Max Blanc

Eleanor Bailey/The Almanac

Max Blanc works on his tackling technique during summer football workouts at Bethel Park High School.

Following a recent Pennsylvania Interscholastic Athletic Association decision, parents, players and coaches across the region are gearing up for high school football this fall.

The PIAA board voted to allow football to continue next month, with multiple pages of guidelines relating to the COVID-19 pandemic and with some flexibility for school districts that prefer a delayed start. The Western Pennsylvania Interscholastic Athletic League announced Friday that football in this region would begin Sept. 10.

The decision was music to the ears of high school football players everywhere, especially seniors like Logan Pfeuffer, the starting quarterback for Peters Township.

“I’m just relieved, honestly,” Pfeuffer said. “I’ve been playing since I was 5 years old, so I’m very happy I’ll be able to play the season of my senior year.”

The question of how a full-contact sport such as football can be played safely amid a global pandemic, which has killed more than 150,000 people in the United States alone, is still being pursued by administrators, coaches and medical professionals.

“It’s not going to be easy, I’ll tell you that,” said Dr. Ed Snell, division director for primary sports medicine with Allegheny Health Network’s Orthopaedic Institute. “It’s hard to social distance when you’re tackling someone or you’re across the scrimmage line from them.”

In a recent interview, Snell said that players, coaches, administrators and everyone involved with the sport are going to have to be very honest and diligent when it comes to preventing the spread of the virus.

During Pfeuffer’s team workouts, their temperatures are taken and they’re given a questionnaire regarding possible symptoms or travel, he said. They and their equipment and personal items are spread apart. They split up during workouts and water breaks to maintain social distance, he said.

“I think everyone has that little bit of worry for spreading it to other people,” Pfeuffer said.

According to Garry Cathell, executive director of the Pennsylvania Scholastic Football Coaches Association, his organization spent the past few months trying to come up with scenarios and guidelines that would allow for a football season.

“Coaches are coaches – they want to get out there with their players, but there are concerns,” said Cathell, who once coached at Peters Township. “Obviously, the most important thing with this is to educate our coaches and maintain safety for all of our players. I think all of the planning going into this has that as the No. 1 priority: what’s going to happen if a player or players come down with a positive test.”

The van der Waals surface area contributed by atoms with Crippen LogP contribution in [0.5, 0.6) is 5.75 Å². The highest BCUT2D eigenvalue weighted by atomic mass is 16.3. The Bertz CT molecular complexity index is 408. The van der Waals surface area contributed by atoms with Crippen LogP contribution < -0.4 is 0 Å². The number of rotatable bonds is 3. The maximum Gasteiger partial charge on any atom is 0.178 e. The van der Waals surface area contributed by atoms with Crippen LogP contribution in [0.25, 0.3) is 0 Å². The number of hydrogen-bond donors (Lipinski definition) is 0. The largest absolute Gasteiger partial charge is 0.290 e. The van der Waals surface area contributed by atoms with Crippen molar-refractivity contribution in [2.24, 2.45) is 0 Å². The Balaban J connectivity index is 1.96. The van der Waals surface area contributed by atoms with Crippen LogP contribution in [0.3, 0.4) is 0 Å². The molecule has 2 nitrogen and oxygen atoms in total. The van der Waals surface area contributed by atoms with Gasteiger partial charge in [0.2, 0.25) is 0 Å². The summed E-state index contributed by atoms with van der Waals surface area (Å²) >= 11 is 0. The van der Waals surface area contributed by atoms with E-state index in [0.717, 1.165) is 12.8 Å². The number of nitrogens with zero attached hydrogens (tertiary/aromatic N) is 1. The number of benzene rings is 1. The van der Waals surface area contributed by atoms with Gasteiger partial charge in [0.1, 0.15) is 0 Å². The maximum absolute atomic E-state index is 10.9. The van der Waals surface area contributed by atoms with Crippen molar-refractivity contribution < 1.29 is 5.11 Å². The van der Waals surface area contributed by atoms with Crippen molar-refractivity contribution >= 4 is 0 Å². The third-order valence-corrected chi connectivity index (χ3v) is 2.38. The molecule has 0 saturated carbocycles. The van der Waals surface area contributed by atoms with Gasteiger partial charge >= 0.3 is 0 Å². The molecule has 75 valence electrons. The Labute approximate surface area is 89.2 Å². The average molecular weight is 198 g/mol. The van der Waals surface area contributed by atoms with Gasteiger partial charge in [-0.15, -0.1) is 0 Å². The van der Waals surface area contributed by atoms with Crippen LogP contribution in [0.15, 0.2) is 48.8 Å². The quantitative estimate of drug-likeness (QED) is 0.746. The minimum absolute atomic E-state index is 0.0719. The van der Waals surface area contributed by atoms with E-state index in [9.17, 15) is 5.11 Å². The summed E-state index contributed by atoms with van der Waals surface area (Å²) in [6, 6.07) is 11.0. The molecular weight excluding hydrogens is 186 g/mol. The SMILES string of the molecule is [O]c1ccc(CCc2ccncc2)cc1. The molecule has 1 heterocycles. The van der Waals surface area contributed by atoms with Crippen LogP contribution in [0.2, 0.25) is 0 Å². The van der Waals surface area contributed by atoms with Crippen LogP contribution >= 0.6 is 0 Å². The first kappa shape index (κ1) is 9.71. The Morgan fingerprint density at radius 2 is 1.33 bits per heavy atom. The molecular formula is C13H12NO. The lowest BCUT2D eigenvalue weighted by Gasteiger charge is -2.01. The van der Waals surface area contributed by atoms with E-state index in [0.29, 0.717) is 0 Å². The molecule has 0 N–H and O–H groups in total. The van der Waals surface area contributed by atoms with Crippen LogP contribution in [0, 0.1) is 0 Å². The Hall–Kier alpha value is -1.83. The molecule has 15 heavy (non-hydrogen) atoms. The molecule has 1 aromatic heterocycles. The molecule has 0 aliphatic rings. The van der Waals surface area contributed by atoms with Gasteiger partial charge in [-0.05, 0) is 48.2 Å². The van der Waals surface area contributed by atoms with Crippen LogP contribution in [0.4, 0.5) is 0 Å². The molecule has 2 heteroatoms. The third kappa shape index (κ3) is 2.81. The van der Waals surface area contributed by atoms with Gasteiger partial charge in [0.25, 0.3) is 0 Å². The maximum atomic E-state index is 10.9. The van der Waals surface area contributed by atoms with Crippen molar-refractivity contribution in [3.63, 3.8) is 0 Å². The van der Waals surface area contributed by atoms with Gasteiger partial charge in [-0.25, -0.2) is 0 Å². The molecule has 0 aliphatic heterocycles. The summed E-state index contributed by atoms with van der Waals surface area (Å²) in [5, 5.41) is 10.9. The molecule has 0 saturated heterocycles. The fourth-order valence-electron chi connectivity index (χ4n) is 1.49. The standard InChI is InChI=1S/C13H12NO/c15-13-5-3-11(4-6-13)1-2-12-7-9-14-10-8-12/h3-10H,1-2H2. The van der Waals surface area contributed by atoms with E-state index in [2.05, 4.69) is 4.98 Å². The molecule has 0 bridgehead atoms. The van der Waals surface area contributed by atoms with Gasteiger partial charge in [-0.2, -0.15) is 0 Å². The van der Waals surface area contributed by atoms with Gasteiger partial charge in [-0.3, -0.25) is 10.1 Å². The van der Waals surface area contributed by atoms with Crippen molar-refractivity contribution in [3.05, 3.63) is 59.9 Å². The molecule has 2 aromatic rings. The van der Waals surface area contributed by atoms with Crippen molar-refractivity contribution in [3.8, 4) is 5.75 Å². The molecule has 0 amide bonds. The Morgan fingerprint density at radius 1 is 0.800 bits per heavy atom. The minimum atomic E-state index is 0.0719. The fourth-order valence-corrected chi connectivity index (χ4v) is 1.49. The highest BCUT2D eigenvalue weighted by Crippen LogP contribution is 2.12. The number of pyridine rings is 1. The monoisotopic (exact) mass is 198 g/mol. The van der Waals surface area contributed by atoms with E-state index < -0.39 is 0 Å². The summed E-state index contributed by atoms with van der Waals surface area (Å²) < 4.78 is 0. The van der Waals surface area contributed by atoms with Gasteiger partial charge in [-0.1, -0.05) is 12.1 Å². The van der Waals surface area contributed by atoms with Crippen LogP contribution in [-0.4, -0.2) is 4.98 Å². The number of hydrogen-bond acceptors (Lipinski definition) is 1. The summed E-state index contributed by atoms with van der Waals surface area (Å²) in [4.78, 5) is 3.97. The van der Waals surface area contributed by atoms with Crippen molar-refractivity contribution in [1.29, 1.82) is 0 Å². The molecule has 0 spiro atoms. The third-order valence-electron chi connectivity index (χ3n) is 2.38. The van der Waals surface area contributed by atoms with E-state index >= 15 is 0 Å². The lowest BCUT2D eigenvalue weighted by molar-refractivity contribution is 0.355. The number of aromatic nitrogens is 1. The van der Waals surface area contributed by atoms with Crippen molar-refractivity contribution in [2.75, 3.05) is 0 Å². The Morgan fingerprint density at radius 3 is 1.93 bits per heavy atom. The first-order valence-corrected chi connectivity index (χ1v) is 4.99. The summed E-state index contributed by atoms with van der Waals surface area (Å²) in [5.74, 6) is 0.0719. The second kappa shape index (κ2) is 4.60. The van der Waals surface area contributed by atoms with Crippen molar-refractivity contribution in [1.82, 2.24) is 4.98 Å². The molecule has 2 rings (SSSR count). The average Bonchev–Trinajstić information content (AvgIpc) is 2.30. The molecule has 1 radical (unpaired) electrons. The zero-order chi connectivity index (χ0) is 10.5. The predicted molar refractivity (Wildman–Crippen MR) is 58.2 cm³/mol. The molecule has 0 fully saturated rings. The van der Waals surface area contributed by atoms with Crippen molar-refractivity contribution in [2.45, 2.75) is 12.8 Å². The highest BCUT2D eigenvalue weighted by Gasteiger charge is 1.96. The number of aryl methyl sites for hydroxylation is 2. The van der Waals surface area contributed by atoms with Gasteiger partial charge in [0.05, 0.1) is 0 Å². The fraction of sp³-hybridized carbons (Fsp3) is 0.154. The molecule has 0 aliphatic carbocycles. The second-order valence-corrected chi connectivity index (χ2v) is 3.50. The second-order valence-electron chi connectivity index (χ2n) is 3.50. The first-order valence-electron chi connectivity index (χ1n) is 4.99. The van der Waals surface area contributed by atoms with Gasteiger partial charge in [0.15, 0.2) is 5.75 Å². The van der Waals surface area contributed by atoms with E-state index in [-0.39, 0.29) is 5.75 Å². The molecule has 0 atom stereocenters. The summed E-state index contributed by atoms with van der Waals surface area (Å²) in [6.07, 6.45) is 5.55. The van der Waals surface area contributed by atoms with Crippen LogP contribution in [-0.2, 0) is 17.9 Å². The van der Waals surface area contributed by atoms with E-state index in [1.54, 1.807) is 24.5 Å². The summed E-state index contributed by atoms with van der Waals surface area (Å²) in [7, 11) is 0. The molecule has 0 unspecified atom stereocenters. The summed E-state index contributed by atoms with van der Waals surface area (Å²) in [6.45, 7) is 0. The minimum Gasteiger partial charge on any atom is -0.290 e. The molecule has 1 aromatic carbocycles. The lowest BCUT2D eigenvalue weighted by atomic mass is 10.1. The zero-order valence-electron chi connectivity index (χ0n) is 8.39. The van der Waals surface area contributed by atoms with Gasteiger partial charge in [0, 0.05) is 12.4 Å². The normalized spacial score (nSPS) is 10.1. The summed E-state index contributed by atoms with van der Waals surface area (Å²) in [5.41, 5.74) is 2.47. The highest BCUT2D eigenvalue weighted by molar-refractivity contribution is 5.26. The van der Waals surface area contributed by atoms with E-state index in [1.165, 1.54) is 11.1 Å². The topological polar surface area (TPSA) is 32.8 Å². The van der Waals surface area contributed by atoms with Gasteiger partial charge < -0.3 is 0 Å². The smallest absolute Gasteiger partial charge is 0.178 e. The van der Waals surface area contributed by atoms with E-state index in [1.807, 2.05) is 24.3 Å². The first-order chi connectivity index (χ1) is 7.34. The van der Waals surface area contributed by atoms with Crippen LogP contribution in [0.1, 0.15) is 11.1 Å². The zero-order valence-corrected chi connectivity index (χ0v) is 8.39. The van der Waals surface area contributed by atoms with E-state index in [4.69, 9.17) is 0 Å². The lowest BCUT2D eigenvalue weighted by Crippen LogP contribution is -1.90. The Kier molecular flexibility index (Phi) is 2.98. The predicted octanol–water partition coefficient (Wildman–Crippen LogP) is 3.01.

Snell said that while it’s not without risks, there would be a lot of oversight and regulating of guidelines when football starts. This hasn’t necessarily been the case for many club sports that have taken place over the course of the summer.

“How long do you keep these kids sitting in the house?” Snell asked. “They’re going to go out and hang out with their friends and play sports, so wouldn’t it be better to get them active in a controlled environment? At some point we have to allow our kids to be active.”

Strict adherence to Centers for Disease Control guidelines on health and safety will be key for districts planning to resume football, Snell said. He said coaches and administrators will have to pay close attention to sanitization, social distancing when possible, splitting up practices into smaller group drills, and screening players for possible exposures.

“It really is dependent on everybody doing this honestly and safely,” Snell said. “It’s going to take a lot of work for the coaches, it’s going to take a lot of discipline for the students and it will take a lot of resources for the schools and administrators. I think it can be done.”

Snell said that while a full-contact sport does pose a risk of spreading the virus, so does going back to school, especially since classes are indoors.

“Do I want to bring football back? Yes, I do,” he said. “The chance of spread is high, but at the same time, so is being in a classroom. There’s no way to ensure that this does not spread.”

While some states have postponed the high school football season until spring, Snell said that decision doesn’t guarantee a season, either.

“What if spring brings on the same atmosphere that we’re in now?” Snell asked. “How long do you postpone it, forever? Or do we get kids active again with a good screening process? There is no way to predict whether or not next year isn’t going to be the same situation.”

Snell said the CDC, health officials and the governor’s office could still nix the idea of football starting up, especially if cases begin to increase or if cases can be linked back to football-related activities. He said it will only take one “fly in the ointment” for the sport to potentially be shut down again.

Cathell said that it wouldn’t feel like fall without football.

“The fall season has revolved around football for many years, but I think everybody has to realize that this year is something that we hope never happens again for a long, long time,” Cathell said. “

We just want to give our athletes a chance to play.”

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